Computational phase imaging based on intensity transport
Author(s)Waller, Laura A. (Laura Ann)
Massachusetts Institute of Technology. Dept. of Electrical Engineering and Computer Science.
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Light is a wave, having both an amplitude and a phase. However, optical frequencies are too high to allow direct detection of phase; thus, our eyes and cameras see only real values - intensity. Phase carries important information about a wavefront and is often used for visualization of biological samples, density distributions and surface profiles. This thesis develops new methods for imaging phase and amplitude from multi-dimensional intensity measurements. Tomographic phase imaging of diffusion distributions is described for the application of water content measurement in an operating fuel cell. Only two projection angles are used to detect and localize large changes in membrane humidity. Next, several extensions of the Transport of Intensity technique are presented. Higher order axial derivatives are suggested as a method for correcting nonlinearity, thus improving range and accuracy. To deal with noisy images, complex Kalman filtering theory is proposed as a versatile tool for complex-field estimation. These two methods use many defocused images to recover phase and amplitude. The next technique presented is a single-shot quantitative phase imaging method which uses chromatic aberration as the contrast mechanism. Finally, a novel single-shot complex-field technique is presented in the context of a Volume Holographic Microscopy (VHM). All of these techniques are in the realm of computational imaging, whereby the imaging system and post-processing are designed in parallel.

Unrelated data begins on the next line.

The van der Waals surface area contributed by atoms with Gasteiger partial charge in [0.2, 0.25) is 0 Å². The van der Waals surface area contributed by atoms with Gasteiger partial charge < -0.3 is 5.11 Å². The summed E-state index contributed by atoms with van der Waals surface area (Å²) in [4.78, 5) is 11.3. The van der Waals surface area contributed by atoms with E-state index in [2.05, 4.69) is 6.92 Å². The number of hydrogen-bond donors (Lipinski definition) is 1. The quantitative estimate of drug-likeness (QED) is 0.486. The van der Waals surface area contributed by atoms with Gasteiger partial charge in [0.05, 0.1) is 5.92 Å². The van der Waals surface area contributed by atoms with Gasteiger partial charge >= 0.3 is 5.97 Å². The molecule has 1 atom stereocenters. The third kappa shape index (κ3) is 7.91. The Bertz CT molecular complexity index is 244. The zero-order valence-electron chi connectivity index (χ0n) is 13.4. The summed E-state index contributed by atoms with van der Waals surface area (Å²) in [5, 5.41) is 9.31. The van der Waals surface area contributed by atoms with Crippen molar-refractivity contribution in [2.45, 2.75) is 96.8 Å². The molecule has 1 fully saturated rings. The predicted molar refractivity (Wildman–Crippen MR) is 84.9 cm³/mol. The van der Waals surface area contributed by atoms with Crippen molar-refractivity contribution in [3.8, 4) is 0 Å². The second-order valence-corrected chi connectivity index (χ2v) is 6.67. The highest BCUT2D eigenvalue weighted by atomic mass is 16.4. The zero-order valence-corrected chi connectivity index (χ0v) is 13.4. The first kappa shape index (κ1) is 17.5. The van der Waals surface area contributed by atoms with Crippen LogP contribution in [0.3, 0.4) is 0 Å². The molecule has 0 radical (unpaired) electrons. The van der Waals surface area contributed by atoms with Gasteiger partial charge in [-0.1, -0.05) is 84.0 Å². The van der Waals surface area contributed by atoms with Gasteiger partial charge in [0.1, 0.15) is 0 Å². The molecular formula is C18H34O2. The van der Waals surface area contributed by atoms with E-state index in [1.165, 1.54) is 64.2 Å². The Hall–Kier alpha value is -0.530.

Thesis (Ph. D.)--Massachusetts Institute of Technology, Dept. of Electrical Engineering and Computer Science, 2010.Cataloged from PDF version of thesis.Includes bibliographical references (p. 133-150).
DepartmentMassachusetts Institute of Technology. Dept. of Electrical Engineering and Computer Science.; Massachusetts Institute of Technology. Department of Electrical Engineering and Computer Science
Massachusetts Institute of Technology
Electrical Engineering and Computer Science.